Do those in heaven remember their family and their friends? This important theological question is explored in a number of passages, as well as referenced in various places throughout Christian history. In 2nd Samuel 12:23 for example, King David is mourning the loss of his and Bathsheba's first child, we read: "... I will go to him, but he will not return to me." In this passage, David is showing that he may go to his son, but his son cannot be brought back to life. Luke 15:7 and 10 illustrate an important point. Here, Jesus says that the the angels in Heaven rejoice when a sinner is saved. By this we know that they know when someone aligns themselves with the kingdom of God, they know what is going on here and who is here. In 1st Corinthians 13:12, St. Paul makes it clear that we will actually know others better than we do now, "For now we see only a reflection as in a mirror; then we shall see face to face. Now I know in part; then I shall know fully, even as I am fully known." (Photo credit to: Mark Mallett)
1st Thessalonians 2:19-20 says, "For what is our hope, our joy, or the crown in which we will glory in the presence of our Lord Jesus when He comes? Is it not you? Indeed, you are our glory and joy." Here, St. Paul acknowledges that in Heaven, he will have extra joy and rejoicing by meeting those Christians which he won to Christ, in the presence of Jesus at his coming and after that. Be that as it may, this indicates that St. Paul would have to know those who he had won, in order to rejoice over them and with them. In 1st Thessalonians 4:16-18, St. Paul writes, "...and the dead in Christ shall rise first: Then we which are alive and remain shall be caught up together with them in the clouds, to meet the Lord in the air: and so shall we ever be with the Lord. Wherefore comfort one another with these words." As we may notice, there is comfort because those who have already died and those who are still alive to meet Jesus when He comes will be caught up "together." This is supposed to be a "comfort," which would show that we will know each other.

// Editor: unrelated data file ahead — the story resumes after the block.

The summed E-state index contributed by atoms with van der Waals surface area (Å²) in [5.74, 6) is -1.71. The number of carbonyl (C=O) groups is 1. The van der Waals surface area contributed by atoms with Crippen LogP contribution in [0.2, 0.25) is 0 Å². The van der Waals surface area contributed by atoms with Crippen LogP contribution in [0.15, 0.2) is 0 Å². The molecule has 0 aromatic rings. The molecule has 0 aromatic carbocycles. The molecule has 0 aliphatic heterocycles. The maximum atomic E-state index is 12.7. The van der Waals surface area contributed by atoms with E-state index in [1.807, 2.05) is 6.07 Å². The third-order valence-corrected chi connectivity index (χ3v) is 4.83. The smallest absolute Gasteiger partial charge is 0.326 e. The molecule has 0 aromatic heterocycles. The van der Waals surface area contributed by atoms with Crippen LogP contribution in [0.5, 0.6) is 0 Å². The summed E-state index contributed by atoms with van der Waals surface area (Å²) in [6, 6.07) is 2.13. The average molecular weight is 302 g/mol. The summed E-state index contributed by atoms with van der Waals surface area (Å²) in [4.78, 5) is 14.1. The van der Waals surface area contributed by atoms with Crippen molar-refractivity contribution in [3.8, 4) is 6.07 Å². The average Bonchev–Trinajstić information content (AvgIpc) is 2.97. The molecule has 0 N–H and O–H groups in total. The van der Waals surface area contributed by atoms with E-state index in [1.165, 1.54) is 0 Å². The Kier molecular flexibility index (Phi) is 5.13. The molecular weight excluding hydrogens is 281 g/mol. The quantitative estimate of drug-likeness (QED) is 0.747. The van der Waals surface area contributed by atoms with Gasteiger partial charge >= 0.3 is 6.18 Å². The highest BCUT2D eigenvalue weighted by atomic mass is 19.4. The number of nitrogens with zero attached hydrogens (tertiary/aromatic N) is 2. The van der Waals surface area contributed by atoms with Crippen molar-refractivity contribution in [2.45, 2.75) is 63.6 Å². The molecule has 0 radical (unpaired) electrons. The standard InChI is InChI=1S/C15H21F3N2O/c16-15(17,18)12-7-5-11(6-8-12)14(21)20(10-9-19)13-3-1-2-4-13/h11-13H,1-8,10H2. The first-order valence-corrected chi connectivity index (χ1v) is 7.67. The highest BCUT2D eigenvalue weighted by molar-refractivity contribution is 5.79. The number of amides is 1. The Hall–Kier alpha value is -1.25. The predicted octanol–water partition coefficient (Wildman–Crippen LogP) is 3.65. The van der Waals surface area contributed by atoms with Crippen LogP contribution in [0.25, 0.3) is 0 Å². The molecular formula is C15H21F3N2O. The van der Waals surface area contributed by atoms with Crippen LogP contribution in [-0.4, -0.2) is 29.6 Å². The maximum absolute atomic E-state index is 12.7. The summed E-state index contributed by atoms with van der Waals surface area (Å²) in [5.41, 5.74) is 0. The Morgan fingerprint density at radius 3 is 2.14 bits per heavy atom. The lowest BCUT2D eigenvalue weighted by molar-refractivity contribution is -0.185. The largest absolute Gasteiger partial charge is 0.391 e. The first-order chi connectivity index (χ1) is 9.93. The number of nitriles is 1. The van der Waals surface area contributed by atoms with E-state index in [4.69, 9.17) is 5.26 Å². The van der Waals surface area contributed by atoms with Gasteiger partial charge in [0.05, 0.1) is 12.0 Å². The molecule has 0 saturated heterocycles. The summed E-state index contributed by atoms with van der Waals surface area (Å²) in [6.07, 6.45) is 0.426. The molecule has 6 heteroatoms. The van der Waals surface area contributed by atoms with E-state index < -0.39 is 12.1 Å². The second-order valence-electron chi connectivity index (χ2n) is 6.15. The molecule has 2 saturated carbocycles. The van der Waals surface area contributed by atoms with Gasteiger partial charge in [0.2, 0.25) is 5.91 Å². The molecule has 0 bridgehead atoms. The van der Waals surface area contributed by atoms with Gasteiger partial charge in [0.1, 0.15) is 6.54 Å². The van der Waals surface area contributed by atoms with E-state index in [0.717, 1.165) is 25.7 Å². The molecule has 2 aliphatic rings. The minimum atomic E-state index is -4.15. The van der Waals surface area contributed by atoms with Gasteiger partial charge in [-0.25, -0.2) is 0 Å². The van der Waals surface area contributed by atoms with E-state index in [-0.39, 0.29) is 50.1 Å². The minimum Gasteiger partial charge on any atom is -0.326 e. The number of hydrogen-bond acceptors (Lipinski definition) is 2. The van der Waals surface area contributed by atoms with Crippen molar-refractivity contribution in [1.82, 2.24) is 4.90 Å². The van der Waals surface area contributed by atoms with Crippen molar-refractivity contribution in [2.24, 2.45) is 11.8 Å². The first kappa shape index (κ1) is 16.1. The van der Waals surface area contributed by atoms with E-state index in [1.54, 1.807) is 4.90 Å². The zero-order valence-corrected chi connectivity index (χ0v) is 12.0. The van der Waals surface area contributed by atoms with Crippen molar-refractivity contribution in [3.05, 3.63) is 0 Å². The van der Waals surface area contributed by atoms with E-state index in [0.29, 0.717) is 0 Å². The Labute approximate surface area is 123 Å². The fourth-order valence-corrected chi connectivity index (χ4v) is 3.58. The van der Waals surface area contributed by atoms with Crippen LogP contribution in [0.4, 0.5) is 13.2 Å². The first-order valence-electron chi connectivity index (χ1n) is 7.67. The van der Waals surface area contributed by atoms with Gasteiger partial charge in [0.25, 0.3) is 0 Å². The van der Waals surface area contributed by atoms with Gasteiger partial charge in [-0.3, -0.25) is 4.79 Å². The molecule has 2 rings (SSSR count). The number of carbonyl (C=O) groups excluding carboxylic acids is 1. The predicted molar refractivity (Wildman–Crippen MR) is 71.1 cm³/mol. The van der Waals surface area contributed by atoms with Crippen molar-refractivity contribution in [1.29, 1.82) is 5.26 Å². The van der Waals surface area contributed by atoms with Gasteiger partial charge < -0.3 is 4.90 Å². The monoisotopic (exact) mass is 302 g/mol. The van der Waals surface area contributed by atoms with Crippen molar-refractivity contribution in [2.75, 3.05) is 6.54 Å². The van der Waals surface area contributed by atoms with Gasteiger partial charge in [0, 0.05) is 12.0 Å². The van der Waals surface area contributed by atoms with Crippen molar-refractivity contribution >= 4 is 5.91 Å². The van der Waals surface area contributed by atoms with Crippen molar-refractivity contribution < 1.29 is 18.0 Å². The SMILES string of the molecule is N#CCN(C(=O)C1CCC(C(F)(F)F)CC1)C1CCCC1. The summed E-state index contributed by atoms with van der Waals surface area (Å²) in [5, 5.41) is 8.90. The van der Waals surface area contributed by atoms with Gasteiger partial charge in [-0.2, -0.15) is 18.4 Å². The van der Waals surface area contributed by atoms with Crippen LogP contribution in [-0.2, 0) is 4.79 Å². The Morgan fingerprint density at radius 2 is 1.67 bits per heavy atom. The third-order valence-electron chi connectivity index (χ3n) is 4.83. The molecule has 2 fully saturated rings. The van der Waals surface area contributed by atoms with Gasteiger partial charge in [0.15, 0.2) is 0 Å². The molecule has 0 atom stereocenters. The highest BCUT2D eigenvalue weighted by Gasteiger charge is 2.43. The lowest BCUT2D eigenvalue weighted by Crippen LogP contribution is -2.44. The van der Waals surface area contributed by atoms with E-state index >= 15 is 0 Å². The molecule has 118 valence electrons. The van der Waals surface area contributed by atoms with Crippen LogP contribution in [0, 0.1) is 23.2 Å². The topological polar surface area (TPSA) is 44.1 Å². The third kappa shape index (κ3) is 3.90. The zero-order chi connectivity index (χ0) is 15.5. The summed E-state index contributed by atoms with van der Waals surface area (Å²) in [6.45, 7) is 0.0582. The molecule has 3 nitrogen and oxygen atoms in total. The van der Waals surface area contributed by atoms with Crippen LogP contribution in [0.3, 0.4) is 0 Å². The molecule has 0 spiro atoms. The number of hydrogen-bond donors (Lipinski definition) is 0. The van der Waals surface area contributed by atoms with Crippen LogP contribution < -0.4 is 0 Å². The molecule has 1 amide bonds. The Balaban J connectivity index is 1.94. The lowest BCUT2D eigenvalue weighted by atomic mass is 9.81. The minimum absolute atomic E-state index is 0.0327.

In the Christian tradition, though not often, does in a few cases tell about people on the Earth meeting people who had gone to Heaven. In these instances, it is clear that those who had gone to Heaven knew the person still on the Earth. For example, when King Saul had the witch of Endor call up Samuel the prophet. In this episode, we find that Samuel recognized and remembered Saul, and Saul knew Samuel (1st Samuel 28). Another instance is the very important Transfiguration of Jesus. During his Transfiguration, both Moses and Elijah appear, and talk with Jesus about his upcoming death in Jerusalem (Luke 9:27-34). St. Peter, St. James and St. John were also on the Mountain with Jesus. The text makes it clear that even though Peter had never met Moses or Elijah (they lived centuries before his birth), Peter recognized them. He said to Jesus, "Master, it is good for us to be here. Let us put up three shelters - one for you, one for Moses and one for Elijah" (Luke 9:33, see entry: "The Transfiguration"). In Hebrews 12:1-2 we read, after the previous chapter which discusses the great heroes of faith (such as Moses, Noah, Enoch, etc), that we are surrounded by "so great a cloud of witnesses." Apparently, the saints in Heaven know us and look on with great interest. This particular verse may not be the most elaborate, but that appears to be what the text indicates. (See entry: "Faith In Action")
But perhaps one of the best evidences comes from Luke 16:19-32. Jesus is conveying to us the parable of a rich man, a beggar named Lazarus, and the patriarch Abraham. Lazarus always begged for food, but the rich man denied it. When the rich man died, he went to the underworld, and when Lazarus died, he went to the Limbo of the Fathers (for more on this, see entry: ". The rich man in the underworld knew Abraham when he saw him in Paradise, and recognized Lazarus, who had just died.(Luke 16:23). On a theological level, we can infer that we will thus know each other in heaven.